The average US resident consumes roughy 100 times the energy of the average resident of India. Imagine the US with 1.339 billion people (the US population is currently around 330 million). Would we have the same standard of living? Would we have the same acreage of forest? Would we have the same levels of resource depletion and environmental degradation? Of course not.
Fortunately, at 1.73 per person (total fertility rate), fertility in the US is considerably less than it is in India, at 2.4 per person. (The Indian rate is a lot less today than it was in 1960, at 6 per person, so progress there.) To the extent that we can consume less and maintain a high standard of living, we should look into consuming less. But we should not be looking to impoverish ourselves. We need to keep an eye on population. We need to work on raising the standards of every person whose conditions are below the average.
Studies show that family planning plays a key role in human development, population growth, and poverty reduction. Failing to introduce or sustain family planning programs leads to increased poverty and poorer health outcomes. Family planning is associated with an array of benefits for human beings, including maternal and infant survival, disease reduction, higher levels of educational attainment, better nutrition, increased status for women, and protection of ecosystems. Family planning is also a huge boost in freedom, empowering women to control their reproductive capacity and their lives.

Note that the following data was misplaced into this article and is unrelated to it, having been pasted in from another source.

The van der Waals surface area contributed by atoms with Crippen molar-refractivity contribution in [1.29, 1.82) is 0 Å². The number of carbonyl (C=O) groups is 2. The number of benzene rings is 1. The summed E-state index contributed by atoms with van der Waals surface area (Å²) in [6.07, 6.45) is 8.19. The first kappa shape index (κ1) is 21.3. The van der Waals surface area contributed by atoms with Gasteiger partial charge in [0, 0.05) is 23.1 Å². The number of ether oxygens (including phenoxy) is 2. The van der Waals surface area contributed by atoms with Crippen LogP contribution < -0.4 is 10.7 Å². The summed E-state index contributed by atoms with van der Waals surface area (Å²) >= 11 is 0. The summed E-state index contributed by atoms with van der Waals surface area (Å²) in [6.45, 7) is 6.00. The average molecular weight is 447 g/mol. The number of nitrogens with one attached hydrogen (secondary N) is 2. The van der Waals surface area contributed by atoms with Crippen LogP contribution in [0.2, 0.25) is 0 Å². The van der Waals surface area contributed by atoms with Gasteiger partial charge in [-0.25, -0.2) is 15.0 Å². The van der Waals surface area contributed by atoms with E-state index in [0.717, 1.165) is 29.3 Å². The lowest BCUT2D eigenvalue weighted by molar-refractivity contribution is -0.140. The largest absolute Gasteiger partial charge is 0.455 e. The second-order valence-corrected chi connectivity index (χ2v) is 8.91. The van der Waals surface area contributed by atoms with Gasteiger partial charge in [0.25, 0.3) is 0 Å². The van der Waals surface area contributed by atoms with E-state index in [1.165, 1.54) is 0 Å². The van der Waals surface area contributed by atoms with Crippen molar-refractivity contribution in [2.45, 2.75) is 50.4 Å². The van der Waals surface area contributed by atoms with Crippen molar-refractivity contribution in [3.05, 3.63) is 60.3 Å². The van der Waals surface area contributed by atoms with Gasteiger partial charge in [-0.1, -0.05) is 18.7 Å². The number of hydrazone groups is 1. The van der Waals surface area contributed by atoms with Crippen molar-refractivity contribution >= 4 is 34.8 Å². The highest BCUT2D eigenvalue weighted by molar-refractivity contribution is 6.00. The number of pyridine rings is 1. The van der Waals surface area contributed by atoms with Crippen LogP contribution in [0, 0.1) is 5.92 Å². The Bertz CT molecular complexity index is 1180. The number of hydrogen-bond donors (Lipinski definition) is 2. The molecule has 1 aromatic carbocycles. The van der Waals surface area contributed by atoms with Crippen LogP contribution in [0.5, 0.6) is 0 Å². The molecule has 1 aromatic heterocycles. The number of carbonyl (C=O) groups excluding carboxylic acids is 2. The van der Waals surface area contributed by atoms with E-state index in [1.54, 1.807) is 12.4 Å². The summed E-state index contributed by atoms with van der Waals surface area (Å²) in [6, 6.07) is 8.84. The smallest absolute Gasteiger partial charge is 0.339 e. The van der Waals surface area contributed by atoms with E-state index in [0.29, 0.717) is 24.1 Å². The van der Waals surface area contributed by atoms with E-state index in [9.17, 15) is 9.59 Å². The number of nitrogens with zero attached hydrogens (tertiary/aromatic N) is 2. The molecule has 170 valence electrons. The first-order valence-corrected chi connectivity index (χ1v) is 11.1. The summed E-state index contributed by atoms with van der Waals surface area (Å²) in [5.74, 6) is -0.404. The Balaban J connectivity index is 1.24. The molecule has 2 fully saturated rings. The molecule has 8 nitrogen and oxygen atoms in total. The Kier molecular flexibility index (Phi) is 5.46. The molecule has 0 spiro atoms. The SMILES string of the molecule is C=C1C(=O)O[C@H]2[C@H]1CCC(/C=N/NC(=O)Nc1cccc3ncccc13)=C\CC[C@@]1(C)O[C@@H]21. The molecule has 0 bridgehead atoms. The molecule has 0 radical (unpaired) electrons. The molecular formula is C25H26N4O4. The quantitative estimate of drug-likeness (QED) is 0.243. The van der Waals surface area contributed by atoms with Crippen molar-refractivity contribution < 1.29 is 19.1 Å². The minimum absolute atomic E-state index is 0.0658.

This has been a message brought to you by family planning, birth control, and abortion. Let’s keep it free and legal.